I recognize that the ensuing discussion will be provocative, but not for provocation’s sake. Rather because the subject matter, and my statements are sure to provoke much emotional and intellectual action. So why discuss something? Why mention something that will cause you to question my sanity and belief in a good God? First because the explicit issue came up in conversation with a dear friend recently, second because there are numerous issues related to this one, and third because I believe that wrestling with these thoughts will shine forth the glory of God and stretch your capacity to stand in wonder of our Triune God.
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God is love. And God loves. Love is not God, but God is love and actively loves himself; God is love and actively loves his creation.
D.A. Carson has written an extraordinarily helpful book entitled The Difficult Doctrine of the Love of God. It can be downloaded for free from The Gospel Coalition (book #40). In his book Carson outlines five of the ways “the Bible Speaks of the Love of God”; he declares it is not an exhaustive list (p.16) but proceeds to explain (1) “The peculiar love of the Father for the Son, and of the Son for the Father,” (2) “God’s providential love over all that he has made,” (3) “God’s salvific stance toward his fallen world,” (4) “God’s particular, effective, selecting love toward his elect,” and that (5) “God’s love is sometimes said to be directed toward his own people in a provisional or conditional way—conditioned, that is, on obedience” (p.16-19). And I should hope that, even if you do not agree with those statements yet, you will agree with his biblical defense of them. Carson wants us to recognize the nuance Scripture applies to the word “Love.” It’s not a flat synonym for “kindness” or “tolerance” or “pleasure”; it is a sophisticated term with varied applications.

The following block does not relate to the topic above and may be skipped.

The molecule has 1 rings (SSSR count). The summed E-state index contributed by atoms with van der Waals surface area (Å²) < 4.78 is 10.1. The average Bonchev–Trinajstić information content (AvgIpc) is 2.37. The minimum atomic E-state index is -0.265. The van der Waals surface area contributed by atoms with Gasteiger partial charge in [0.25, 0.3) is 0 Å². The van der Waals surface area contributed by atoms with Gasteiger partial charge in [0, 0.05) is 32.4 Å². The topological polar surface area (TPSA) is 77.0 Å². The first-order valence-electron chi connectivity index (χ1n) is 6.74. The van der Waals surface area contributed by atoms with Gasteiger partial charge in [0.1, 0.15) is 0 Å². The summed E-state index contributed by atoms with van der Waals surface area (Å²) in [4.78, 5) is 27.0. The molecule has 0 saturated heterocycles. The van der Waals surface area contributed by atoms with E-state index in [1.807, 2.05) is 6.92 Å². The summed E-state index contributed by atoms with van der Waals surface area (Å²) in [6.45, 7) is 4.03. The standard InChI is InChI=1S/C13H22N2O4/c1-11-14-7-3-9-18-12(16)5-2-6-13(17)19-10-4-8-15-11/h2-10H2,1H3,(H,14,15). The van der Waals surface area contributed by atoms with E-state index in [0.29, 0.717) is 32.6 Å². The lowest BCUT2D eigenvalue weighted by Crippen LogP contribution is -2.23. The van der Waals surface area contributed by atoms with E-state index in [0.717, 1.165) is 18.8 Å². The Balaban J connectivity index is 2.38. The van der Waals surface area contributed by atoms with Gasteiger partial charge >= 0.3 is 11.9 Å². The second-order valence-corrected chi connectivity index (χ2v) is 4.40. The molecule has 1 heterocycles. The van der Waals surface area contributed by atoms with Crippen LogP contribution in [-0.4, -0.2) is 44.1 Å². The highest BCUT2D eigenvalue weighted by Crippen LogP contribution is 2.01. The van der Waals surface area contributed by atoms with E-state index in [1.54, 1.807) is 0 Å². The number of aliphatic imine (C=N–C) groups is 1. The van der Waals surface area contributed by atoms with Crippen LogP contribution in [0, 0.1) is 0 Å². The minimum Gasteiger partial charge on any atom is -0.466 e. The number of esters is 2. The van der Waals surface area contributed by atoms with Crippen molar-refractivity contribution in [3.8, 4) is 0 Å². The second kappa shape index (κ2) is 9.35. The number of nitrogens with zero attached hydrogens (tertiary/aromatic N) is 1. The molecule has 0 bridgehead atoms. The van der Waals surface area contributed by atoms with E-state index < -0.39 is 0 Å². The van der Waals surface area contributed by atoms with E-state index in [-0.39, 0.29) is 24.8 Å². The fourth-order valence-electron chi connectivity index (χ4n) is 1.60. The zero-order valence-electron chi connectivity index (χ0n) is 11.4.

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One of the applications of love takes an unappreciated form in our cultural context. That form is wrath and judgment. If you are an evangelical Christian, you must believe in the wrath of God. Without the wrath of God, your entire system of Christianity falls apart—it is voiced poignantly and succinctly in Niebuhr’s famous quote: "A God without wrath brought men without sin into a kingdom without judgment through the ministrations of a Christ without a cross.” Niebuhr was critiquing the social gospel, but the logic follows through the wrath of God: if there is no wrath of God, there is no need for salvation… if there is no need for salvation then there is no need for the passion of Christ. What then was the death and resurrection of Jesus? But atonement theories are not the subject of our discussion. The Christian faith believes in a God who is wrathful toward sin and sinners… because of his love.
This thought appears in the last chapter of Carson’s book, but it also appears in the thought, preaching, teaching, and writings of countless leaders of the church. God is wrathful toward sin because he pursues the perpetual glory of the distinctive persons of the Trinity while sin seeks to diminish that glory; what’s more, sin diminishes the joy and goodness of his creation. Therefore, God hates sin because it takes what is good and contorts it into something ‘ungood.’ This is commonly termed the justice and/or holiness of God.
Theologians relate the holiness, justice, righteousness, and love of God with the term “unity.” They do so in differing ways, each with its own merits. Philosophers, on the other hand, prefer the term “simplicity.” By which they mean that anything which God is, is of God fully and completely. In other words, not only does the love of God “not contradict” his justice, but his love is his justice. All well and good, but aren’t we just splitting hairs at this point? Yes and no. Is it precise? Yes. Does it even matter? Also yes… for several reasons, most immediately because of